It's that time again. The hype and expectation has been building to near hysteria, as we wait to see whether the potential is fulfilled and the promises are kept. Whatever the outcome, one set of fans will be bitterly disappointed, and when all the hullabaloo has died down they'll look forward instead to the next one - when they'll hope that whatever problems arose this time around are fixed.
Right. That's the preposterous Clive Tyldesley-style intro out of the way. We are of course talking about Winning Eleven 10, although we could have been talking about the World Cup. And let's cut straight to the most important thing to remember before we go any further - this is not Pro Evolution Soccer 6. Winning Eleven 10 is the game PES6 will be based on. Make no mistake, the two games are subtly different. So it's like we're giving you a two-in-one here: a review of the imported Winning Eleven 10, and a look forward to what we can expect from PES6 when it's released later this year.
Going on past form, Winning Eleven games, and the subsequent PES releases, have always see-sawed between the two extremes of patient, cautious play and allout, freewheeling attack. So one year you get all the attributes of the painstaking Italian Serie A, while the next it's the ballsout style of our very own Premiership. Each style has its disciples, but what both groups yearn for is an edition of the game which successfully melds both forms of play. Get this right and surely there can be no more argument about which company makes the best football game.
THE REFEREE'S A ...TOP BLOKE
So what of Winning Eleven 10? Its creator, Shingo 'Seabass' Takatsuka, was known to have been mindful of the fact that Winning Eleven 9/PES5 favoured those with a more defensive mindset a little too much. Matches tended to be stop-start affairs with the referee's whistle going every few seconds for niggly fouls, and the linesmen were equally trigger-happy. The first impression of Winning Eleven 10 is that it's swung firmly towards the net-bulging end of the spectrum. But more on that in a bit.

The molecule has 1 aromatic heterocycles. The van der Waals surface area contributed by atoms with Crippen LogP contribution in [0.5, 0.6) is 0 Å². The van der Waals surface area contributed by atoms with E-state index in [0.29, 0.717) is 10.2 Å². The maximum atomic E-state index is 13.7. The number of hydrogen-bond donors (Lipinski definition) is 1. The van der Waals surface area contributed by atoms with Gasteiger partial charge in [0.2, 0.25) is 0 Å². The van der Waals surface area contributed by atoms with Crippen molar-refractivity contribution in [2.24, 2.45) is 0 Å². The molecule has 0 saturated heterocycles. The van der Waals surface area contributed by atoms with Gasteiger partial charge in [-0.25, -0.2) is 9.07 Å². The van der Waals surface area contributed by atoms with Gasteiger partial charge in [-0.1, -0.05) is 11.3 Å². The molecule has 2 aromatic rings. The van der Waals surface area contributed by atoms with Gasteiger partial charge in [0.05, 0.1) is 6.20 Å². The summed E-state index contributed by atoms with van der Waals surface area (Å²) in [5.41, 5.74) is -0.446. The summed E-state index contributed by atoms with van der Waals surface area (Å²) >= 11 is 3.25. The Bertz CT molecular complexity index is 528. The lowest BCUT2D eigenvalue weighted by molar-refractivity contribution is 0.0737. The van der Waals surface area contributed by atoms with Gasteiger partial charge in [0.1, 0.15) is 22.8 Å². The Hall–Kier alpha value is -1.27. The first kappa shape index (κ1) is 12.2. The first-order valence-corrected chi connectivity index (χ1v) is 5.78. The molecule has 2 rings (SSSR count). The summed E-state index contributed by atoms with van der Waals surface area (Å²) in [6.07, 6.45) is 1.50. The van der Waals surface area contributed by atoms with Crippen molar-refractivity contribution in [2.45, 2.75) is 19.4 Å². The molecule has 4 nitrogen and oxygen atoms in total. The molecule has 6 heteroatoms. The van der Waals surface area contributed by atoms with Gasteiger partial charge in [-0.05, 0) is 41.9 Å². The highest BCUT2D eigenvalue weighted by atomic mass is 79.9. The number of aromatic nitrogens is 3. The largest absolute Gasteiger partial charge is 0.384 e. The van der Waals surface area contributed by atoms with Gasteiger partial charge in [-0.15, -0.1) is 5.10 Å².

The superficial differences include more licensed team strips and names. Most importantly, England get their proper kit, although you might want to ditch Alan Smith and Phil 'Frankenstein' Neville from the squad. Additionally, updated player stats see Gerrard given even more power to his mighty right boot, and Rooney's overall skill level has increased even further.
Most of the big European sides also play in accurate colours, with Italy, Spain and Holland licensed along with Argentina. The series is slowly encroaching on EA's dominance of accurately portrayed footy, but it's still a little strange seeing a properly kitted-out Argentina playing against a Brazil in generic yellow, blue and green. Having said that, what would a Winning Eleven game be without hours spent in its fantastic Edit mode (now with even more kit options so you can nail your club's colours)? But it's the gameplay which determines how successful each update is. Visually this game is similar to its predecessor, although it's littered with bright new player animations. Sprinting players can tumble under heavy challenges, but their momentum will make them roll head-over-heels and back to their feet; 'keepers flail at the ball more realistically, and strikers look even more lifelike unleashing shots.
The way the ball moves along the ground and through the air has been tweaked too, so now it rolls, bounces and floats more realistically, with curled shots arcing beautifully across the face of goal.